Harry Ransom CenterThe University of Texas at Austin

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Watermark. Click to enlarge.

Steer watermark from Gutenberg Bible, 1454-55.

Book History and the Book Arts

The more than 800,000 volumes gathered at the Ransom Center make possible a study of the history of the book from its beginnings in the manuscript period through the twentieth century. Among the several hundred items in the pre-1700 manuscripts collection are Ptolemaic papyri of the third to first century B.C., an eleventh-century Bede codex from the monastery at Tegernsee, the richly illuminated Chronicles (ca. 1450) of Jean Froissart (1337-1404) and the fifteenth-century Belleville Book of Hours.

Incunabular holdings (nearly 400 volumes and a similar number of leaves) begin with the Gutenberg Bible of 1455. The Center's copy, on paper, is one of only five complete exemplars in the United States. The Center's Pforzheimer Library holds William Caxton's edition of Lefevre's Historyes of Troye (1474), the first book printed in English, along with six other works printed by Caxton. The seven copies of the Nuremberg Chronicle (1495) in both its Latin and German incarnations and including a hand-colored exemplar, are the largest holdings of any American library.

The Center houses a large collection of Aldine Press books of the Venetian printer Aldus Manutius and his successors (1495-1588), totaling roughly nine hundred volumes. The bulk of these originated in the collections of Edward Alexander Parsons and Giorgio Uzielli. The full text of the printed catalog is available online. Giambattista Bodoni (1740-1813), who directed the Ducal Press of the Duchy of Parma from 1768 until his death, is represented by ninety-eight books, including his Manuale Tipografico, which consists of two large folio volumes. Other important printers well represented in the rare book collection are the Estiennes, the Elseviers, the Plantins, John Baskerville, and Robert and Andrew Foulis. An important collection of European Emblem Books is useful for students of seventeenth-century iconography.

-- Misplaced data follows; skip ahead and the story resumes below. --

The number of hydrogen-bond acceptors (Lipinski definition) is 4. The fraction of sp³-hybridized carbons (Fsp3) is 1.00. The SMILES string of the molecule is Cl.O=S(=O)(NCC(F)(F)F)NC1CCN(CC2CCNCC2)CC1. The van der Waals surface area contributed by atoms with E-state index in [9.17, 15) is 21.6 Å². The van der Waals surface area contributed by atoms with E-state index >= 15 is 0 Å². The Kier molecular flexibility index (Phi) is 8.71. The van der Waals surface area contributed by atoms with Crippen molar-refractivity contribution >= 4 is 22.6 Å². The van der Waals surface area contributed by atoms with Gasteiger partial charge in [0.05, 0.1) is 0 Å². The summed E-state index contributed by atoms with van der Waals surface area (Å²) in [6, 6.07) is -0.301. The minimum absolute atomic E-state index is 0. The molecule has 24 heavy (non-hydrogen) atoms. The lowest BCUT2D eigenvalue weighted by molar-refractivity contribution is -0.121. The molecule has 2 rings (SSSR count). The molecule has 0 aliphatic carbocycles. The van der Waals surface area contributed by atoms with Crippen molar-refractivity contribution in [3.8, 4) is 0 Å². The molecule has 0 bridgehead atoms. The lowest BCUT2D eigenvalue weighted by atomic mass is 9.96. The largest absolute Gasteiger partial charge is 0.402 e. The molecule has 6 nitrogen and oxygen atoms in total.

The Center's holdings of seventeenth- and eighteenth-century English books, which are among the largest in the United States, will be especially useful to scholars researching the history of the book. Special note should be made of the Queen Anne Collection, containing a large percentage of all English books published from 1702 to 1714.

All of the major fine presses of the late nineteenth and early twentieth centuries are represented, with nearly complete runs of several, including the Kelmscott, the Doves, the Golden Cockerel, the Grabhorn, and Nonesuch Presses. The Center also owns a nearly complete set of the Limited Editions Club publications, which is complemented by the archive of the club's parent, the George Macy Co., and original artwork for many of the LEC books. Book holdings also include an extensive collection of reference works on printing and bookbinding, type specimen books, and color-plate books. Noteworthy original materials on the book arts may be found in the various Eric Gill (1802-1940) collections (type-specimens, alphabets, wood and stone engravings) and the Golden Cockerel Press archive (nearly nine hundred woodblocks and copperplates, as well as correspondence with notable woodcut artists such as Eric Ravilious). The center holds books, manuscripts, and art related to Elbert Hubbard (1856-1915), founder of the Roycroft Arts and Crafts colony in East Aurora, New York. It includes drafts and proofs of several Little Journey volumes, photographs, original artwork for Roycroft publications, and the rare first pamphlet printing of the widely influential A Message to Garcia (1899). Incoming correspondence to Hubbard and his family includes letters from many American politicians and business leaders. The George L. Lazarus Collection of Arthur Rackham (1867-1939) includes almost all of the works illustrated by Rackham, including ephemera; many of the books contain added original pen and watercolor drawings.